The production company may be all for it, the actors may be used to him enough to take orders from him, and he may have been one of the primary movers on the project to begin with (being the hardcore Trekkie that he is), but Paramount already lost $20 million in revenue for Star Trek Into Darkness compared to the revenue for the first reboot film, and Into Darkness wasn’t Paramount’s only big loss last summer. Star Trek XIII will be the first Trek to hit theaters without Abrams at the helm since he took on the project in 2005. Paramount won’t be taking any chances, and that means they may not be willing to let a directorial newcomer like Orci have the captain’s chair just yet.
Additionally, what will the Kurtzman/Orci split mean for a future Star Trek TV series? When I opined about an Orci-helmed Trek series last fall, I was used to seeing Orci and Kurtzman working on television series as a duo. While they will be working on future television projects together via their production company, K/O Paper Products, we may not see them working together on a future Star Trek TV series.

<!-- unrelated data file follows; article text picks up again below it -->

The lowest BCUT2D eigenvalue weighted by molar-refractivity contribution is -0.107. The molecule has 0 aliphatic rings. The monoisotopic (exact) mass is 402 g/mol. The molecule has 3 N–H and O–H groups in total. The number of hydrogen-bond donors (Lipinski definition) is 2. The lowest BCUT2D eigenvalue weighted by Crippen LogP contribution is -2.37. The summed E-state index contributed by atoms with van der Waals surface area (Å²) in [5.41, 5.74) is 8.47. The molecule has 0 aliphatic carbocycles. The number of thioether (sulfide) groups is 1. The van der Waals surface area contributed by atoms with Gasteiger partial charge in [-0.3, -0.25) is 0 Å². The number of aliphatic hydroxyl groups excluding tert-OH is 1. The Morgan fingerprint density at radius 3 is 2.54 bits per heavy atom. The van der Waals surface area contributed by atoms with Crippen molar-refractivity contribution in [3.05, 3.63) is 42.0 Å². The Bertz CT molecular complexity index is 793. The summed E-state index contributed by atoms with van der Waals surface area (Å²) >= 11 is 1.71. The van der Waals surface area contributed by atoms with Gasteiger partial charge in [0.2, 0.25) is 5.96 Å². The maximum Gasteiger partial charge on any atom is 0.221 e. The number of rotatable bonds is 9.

It’s important to note that Orci approached CBS about a new Star Trek television series solo. No sources have stated that he did so with Kurtzman; he went to CBS on his own. Given his “laser focus” on Star Trek XIII (Variety’s words, not mine) and the future of the Trek franchise, Orci’s split from the Star Trek XIII writing crew in December 2013 shows me that he’s not as committed to the franchise as Kurtzman is. If a new Star Trek TV series is made, his name may show up in the writing credits for a few episodes, or he may join the writing staff later. He might even direct a few episodes, since he’s hoping to direct more films after Venom. Given how absurdly busy he’s going to be with the Universal monster films franchise if his monster flicks are a success, however, I don’t see him actively developing the series with Orci or having any major hand in keeping it on the air other than signing his name on paychecks (as I’m assuming K/O Paper Products would be producing and developing the series).